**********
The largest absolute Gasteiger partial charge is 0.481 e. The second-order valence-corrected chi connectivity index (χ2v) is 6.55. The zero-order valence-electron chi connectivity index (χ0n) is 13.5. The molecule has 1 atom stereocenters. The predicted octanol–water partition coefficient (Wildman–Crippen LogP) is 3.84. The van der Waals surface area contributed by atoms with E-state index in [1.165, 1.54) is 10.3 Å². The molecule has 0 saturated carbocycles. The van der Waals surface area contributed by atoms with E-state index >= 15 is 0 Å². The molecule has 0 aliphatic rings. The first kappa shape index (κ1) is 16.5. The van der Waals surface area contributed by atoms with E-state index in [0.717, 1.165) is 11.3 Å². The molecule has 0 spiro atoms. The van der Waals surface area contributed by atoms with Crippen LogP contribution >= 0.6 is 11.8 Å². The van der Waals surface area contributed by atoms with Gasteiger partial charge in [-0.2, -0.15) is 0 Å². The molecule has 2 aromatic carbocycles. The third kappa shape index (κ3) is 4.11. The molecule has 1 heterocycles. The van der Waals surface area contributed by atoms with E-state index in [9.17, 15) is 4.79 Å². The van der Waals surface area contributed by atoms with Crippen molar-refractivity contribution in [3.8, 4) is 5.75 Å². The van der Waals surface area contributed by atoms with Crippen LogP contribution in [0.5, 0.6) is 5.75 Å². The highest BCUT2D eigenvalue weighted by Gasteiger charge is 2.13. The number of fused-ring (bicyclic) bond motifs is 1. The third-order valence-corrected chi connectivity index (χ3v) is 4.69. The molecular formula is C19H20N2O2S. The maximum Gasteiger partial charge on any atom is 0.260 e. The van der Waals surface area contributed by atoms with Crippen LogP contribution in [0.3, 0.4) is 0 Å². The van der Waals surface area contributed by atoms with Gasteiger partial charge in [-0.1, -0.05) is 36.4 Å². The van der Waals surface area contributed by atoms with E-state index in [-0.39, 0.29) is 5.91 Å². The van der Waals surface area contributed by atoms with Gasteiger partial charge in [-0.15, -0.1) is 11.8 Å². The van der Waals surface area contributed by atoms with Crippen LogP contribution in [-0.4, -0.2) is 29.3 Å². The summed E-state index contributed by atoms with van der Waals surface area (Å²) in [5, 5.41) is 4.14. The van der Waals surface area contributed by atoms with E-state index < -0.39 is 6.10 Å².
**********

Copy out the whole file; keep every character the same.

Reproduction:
The largest absolute Gasteiger partial charge is 0.481 e. The second-order valence-corrected chi connectivity index (χ2v) is 6.55. The zero-order valence-electron chi connectivity index (χ0n) is 13.5. The molecule has 1 atom stereocenters. The predicted octanol–water partition coefficient (Wildman–Crippen LogP) is 3.84. The van der Waals surface area contributed by atoms with E-state index in [1.165, 1.54) is 10.3 Å². The molecule has 0 saturated carbocycles. The van der Waals surface area contributed by atoms with E-state index >= 15 is 0 Å². The molecule has 0 aliphatic rings. The first kappa shape index (κ1) is 16.5. The van der Waals surface area contributed by atoms with E-state index in [0.717, 1.165) is 11.3 Å². The molecule has 0 spiro atoms. The van der Waals surface area contributed by atoms with Crippen LogP contribution >= 0.6 is 11.8 Å². The van der Waals surface area contributed by atoms with Gasteiger partial charge in [-0.2, -0.15) is 0 Å². The molecule has 2 aromatic carbocycles. The third kappa shape index (κ3) is 4.11. The molecule has 1 heterocycles. The van der Waals surface area contributed by atoms with E-state index in [9.17, 15) is 4.79 Å². The van der Waals surface area contributed by atoms with Crippen molar-refractivity contribution in [3.8, 4) is 5.75 Å². The van der Waals surface area contributed by atoms with Crippen LogP contribution in [0.5, 0.6) is 5.75 Å². The highest BCUT2D eigenvalue weighted by Gasteiger charge is 2.13. The number of fused-ring (bicyclic) bond motifs is 1. The third-order valence-corrected chi connectivity index (χ3v) is 4.69. The molecular formula is C19H20N2O2S. The maximum Gasteiger partial charge on any atom is 0.260 e. The van der Waals surface area contributed by atoms with Crippen LogP contribution in [0.3, 0.4) is 0 Å². The van der Waals surface area contributed by atoms with Gasteiger partial charge in [-0.1, -0.05) is 36.4 Å². The van der Waals surface area contributed by atoms with E-state index in [-0.39, 0.29) is 5.91 Å². The van der Waals surface area contributed by atoms with Gasteiger partial charge in [-0.15, -0.1) is 11.8 Å². The van der Waals surface area contributed by atoms with Crippen LogP contribution in [-0.4, -0.2) is 29.3 Å². The summed E-state index contributed by atoms with van der Waals surface area (Å²) in [5, 5.41) is 4.14. The van der Waals surface area contributed by atoms with E-state index < -0.39 is 6.10 Å².